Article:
The Octomom's Reality Show: Not for American Eyes

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Jason Mitchell / BuzzFoto / FilmMagic

Nadya Suleman holding an octuplet and one of her older children at a park in Los Angeles

The news that Nadya Suleman, also known as the villainous-sounding Octomom, had signed a deal to do a TV show was met with the full spectrum of reactions, from "Haven't we/they suffered enough?" to "Well, that was inevitable" to "I'd rather put my eyes out with claw hammers." But as it turns out, it's unlikely the Suleman brood will be bringing their brand of family entertainment to Stateside TV sets anytime soon. (See the top 10 reality shows.)

The show will be produced out of England by Eyeworks, the third largest independent television producer in the world. Formed in 2001 and based in the Netherlands, it has affiliates in 14 countries, and its offerings are broadcast to the citizens of 50. Its American arm, 3Ball Productions, makes reality shows that range from respectable (The Biggest Loser and Beauty and the Geek) to cringe-inducing (Breaking Bonaduce and Scott Baio Is 45 ... and Single). It produced I Know My Kid's a Star, so it can handle high-maintenance mothers, and it's now casting for Camp Cougar, a show about older women chasing younger men, so clearly it's not afraid of controversy. But the American production house says it has nothing to do with the Suleman deal. (Read a brief history of multiple births.)

That's because the story of the mother of six who suddenly expanded her brood by eight is not being produced for the American market but for another market nearly as robust — the market that enjoys watching Americans being crazy.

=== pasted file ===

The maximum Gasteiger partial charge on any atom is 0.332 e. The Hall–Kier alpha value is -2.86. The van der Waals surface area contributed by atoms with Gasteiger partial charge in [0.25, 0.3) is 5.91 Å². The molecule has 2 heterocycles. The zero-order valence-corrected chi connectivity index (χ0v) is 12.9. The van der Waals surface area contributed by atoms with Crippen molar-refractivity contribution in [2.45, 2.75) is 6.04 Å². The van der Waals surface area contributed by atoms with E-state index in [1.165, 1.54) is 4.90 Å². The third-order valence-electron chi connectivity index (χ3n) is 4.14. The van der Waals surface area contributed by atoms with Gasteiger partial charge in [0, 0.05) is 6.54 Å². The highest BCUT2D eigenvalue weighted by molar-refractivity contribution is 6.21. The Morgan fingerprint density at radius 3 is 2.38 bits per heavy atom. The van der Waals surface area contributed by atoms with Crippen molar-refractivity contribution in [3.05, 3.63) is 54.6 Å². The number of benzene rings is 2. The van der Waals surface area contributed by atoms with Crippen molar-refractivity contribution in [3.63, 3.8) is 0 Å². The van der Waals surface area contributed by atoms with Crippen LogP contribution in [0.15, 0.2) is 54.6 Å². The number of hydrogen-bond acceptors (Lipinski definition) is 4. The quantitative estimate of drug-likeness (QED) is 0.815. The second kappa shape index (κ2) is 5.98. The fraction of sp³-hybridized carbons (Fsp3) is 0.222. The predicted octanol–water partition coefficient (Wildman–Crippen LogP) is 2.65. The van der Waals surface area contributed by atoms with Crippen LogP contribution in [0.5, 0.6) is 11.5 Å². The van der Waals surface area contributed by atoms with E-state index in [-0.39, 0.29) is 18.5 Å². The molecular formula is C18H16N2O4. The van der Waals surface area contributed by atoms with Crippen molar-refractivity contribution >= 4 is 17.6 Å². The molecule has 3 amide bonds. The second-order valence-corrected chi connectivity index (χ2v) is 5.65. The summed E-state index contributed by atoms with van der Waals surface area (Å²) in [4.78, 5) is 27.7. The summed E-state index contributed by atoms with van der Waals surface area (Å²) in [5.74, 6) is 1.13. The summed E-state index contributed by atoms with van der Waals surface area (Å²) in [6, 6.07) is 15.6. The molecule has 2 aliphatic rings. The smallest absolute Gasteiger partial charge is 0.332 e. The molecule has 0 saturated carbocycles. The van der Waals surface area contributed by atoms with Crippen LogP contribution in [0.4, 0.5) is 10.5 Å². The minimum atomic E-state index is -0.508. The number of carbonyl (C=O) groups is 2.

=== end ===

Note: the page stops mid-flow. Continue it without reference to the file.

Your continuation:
Eyeworks, which is still working out the exact details of the deal with Suleman, had its biggest reality hit to date in the U.K. with last year's Half Ton Mum, a one-hour show about Texan Renee Williams, who died at the age of 29, weighing nearly 900 lb. (400 kg). Her two adolescent daughters, Mirina and Mariah, narrated the program.

A few months later, Eyeworks made Half Ton Dad, about the struggles of Kenneth Brumley, a 1,035-lb. (469 kg) 40-year-old father of four, also from Texas, who, unlike Williams, survived well past his bypass surgery. As the Channel 4 promotional material put it: "Half Ton Dad is the story of a father, his family and a country which currently has 15 million morbidly obese citizens."

Neither of these shows aired, unsurprisingly, in the U.S. They present a view of Americans that actual Americans don't find quite so enthralling.

According to Suleman's lawyer, Jeff Czech, her show will be more documentary than reality show, following her eight most recent offspring as they grow, much like Michael Apted's venerated Up series, which has been visiting and filming a cross section of 14 British citizens since they were 7 years old. Eyeworks has a similar franchise in Denmark, Generation 10, which follows four children as they grow up, checking in every three months or so.

But as every reality producer knows, you can never tell exactly what a show will be like before it's filmed. "Whatever comes of the edit bay will set the tone," says Scott Sternberg, an independent producer who has worked on such reality shows as The Chris Isaak Hour, Shootout and The Academy. "If it's produced right, it could be great. Or it could be a train wreck."

If it's a huge hit in Europe, might we see the show Stateside? People in the industry aren't sure there's an appetite for another show about big families, especially one with a single mother. "The big draw of Jon & Kate Plus 8 is the marriage," says Sternberg. "People want to see how that works out. The Octomom doesn't have that." But it looks like she could find a lot of fans overseas.

(See TIME's Pictures of the Week.)